Spleen Removal Surgery (Splenectomy)
Underlying Problem Requiring Spleen Removal Surgery:
Spleen removal surgery is performed on an organ of the immune system that is found in the abdomen. The spleen acts to filter the blood. In addition to removing old red blood cells and platelets, it is also responsible for fighting off certain types of bacteria. Occasionally, the spleen will become damaged or diseased. It may become enlarged or rupture and may also be removed to diagnose lymphoma. Malaria and mononucleosis are two diseases that can cause the spleen to enlarge. Cancerous cells can also lead to spleen removal surgery.
Spleen removal surgery (also called splenectomy) can be performed in more than one manner. For example, there is a laparoscopic procedure that requires only small incisions to access the organ. This procedure is more common when the spleen is not significantly large. If there has been a great deal of enlargement or damage has been done due to a traumatic event, an open surgery may be required.
In the case of an open surgery, a general anesthetic is administered to the patient. The organ is then disconnected from the arteries that feed it blood. Likewise, the ligaments that hold it in place are cut. The spleen is then removed from the body. If necessary, a drain will be left in the organ\'s place, and the incision will be closed to complete the spleen removal surgery.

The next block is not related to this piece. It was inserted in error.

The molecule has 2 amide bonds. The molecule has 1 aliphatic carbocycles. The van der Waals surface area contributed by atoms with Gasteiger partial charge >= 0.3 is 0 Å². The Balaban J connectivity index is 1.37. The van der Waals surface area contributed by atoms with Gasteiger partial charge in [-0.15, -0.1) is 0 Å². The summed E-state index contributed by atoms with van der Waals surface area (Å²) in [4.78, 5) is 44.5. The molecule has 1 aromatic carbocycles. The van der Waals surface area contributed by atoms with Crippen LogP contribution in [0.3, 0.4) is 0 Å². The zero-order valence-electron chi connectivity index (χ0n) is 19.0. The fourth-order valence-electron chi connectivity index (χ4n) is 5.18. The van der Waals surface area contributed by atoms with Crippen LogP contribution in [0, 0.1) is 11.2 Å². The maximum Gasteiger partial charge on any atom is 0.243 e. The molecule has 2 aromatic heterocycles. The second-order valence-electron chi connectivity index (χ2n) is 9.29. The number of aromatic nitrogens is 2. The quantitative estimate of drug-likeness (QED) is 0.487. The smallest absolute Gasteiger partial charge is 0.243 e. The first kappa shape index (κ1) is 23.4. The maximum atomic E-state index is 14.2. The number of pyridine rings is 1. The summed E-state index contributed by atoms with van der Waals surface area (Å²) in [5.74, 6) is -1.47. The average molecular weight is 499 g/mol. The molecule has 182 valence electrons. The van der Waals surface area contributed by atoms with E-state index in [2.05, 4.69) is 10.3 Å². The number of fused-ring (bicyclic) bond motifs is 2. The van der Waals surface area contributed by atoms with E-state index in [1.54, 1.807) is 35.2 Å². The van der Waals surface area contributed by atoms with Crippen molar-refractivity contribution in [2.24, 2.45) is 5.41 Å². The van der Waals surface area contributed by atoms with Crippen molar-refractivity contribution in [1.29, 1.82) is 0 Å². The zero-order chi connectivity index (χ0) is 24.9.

If it is not necessary to remove the whole spleen, doctors will often work to leave at least part of it inside the patient. This helps to maintain some of the immune system functions of the spleen. Because of the loss of these protective functions, patients will often receive vaccinations before the surgery commences.
Recovery from Spleen Removal Surgery:
While anesthesia prevents the patient from feeling pain during the surgery, there will likely be pain at the surgical site for a few days post-op. Doctors will often prescribe pain medications to mitigate this discomfort. The hospital stay for spleen removal surgery will likely last two to four days. Once the patient goes home, vigorous activity must be avoided for several weeks. Even driving may be limited for some time.
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